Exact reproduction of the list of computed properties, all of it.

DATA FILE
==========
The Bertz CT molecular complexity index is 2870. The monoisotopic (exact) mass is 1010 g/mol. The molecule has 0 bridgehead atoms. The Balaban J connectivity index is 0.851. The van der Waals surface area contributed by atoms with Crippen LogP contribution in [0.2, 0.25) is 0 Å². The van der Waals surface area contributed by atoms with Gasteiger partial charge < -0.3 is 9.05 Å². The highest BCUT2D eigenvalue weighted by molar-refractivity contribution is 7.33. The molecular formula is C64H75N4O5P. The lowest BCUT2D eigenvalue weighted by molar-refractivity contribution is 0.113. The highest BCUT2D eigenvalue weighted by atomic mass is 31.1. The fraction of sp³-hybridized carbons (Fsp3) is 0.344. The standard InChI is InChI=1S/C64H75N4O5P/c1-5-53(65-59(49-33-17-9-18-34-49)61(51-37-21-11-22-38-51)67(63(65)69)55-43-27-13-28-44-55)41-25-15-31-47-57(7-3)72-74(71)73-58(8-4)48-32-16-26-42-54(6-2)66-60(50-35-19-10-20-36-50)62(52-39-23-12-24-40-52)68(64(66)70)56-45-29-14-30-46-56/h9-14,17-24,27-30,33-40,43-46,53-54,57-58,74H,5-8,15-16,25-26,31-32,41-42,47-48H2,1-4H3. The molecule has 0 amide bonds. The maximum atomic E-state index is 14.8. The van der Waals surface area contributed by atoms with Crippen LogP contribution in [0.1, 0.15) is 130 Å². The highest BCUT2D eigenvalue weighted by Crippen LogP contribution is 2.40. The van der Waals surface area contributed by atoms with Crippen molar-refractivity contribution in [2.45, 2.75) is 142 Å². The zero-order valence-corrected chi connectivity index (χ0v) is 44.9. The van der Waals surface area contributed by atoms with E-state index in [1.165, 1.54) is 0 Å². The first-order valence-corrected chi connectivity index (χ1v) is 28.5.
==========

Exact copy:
The Bertz CT molecular complexity index is 2870. The monoisotopic (exact) mass is 1010 g/mol. The molecule has 0 bridgehead atoms. The Balaban J connectivity index is 0.851. The van der Waals surface area contributed by atoms with Crippen LogP contribution in [0.2, 0.25) is 0 Å². The van der Waals surface area contributed by atoms with Gasteiger partial charge < -0.3 is 9.05 Å². The highest BCUT2D eigenvalue weighted by molar-refractivity contribution is 7.33. The molecular formula is C64H75N4O5P. The lowest BCUT2D eigenvalue weighted by molar-refractivity contribution is 0.113. The highest BCUT2D eigenvalue weighted by atomic mass is 31.1. The fraction of sp³-hybridized carbons (Fsp3) is 0.344. The standard InChI is InChI=1S/C64H75N4O5P/c1-5-53(65-59(49-33-17-9-18-34-49)61(51-37-21-11-22-38-51)67(63(65)69)55-43-27-13-28-44-55)41-25-15-31-47-57(7-3)72-74(71)73-58(8-4)48-32-16-26-42-54(6-2)66-60(50-35-19-10-20-36-50)62(52-39-23-12-24-40-52)68(64(66)70)56-45-29-14-30-46-56/h9-14,17-24,27-30,33-40,43-46,53-54,57-58,74H,5-8,15-16,25-26,31-32,41-42,47-48H2,1-4H3. The molecule has 0 amide bonds. The maximum atomic E-state index is 14.8. The van der Waals surface area contributed by atoms with Crippen LogP contribution in [0.1, 0.15) is 130 Å². The highest BCUT2D eigenvalue weighted by Crippen LogP contribution is 2.40. The van der Waals surface area contributed by atoms with Crippen molar-refractivity contribution in [2.45, 2.75) is 142 Å². The zero-order valence-corrected chi connectivity index (χ0v) is 44.9. The van der Waals surface area contributed by atoms with E-state index in [1.165, 1.54) is 0 Å². The first-order valence-corrected chi connectivity index (χ1v) is 28.5.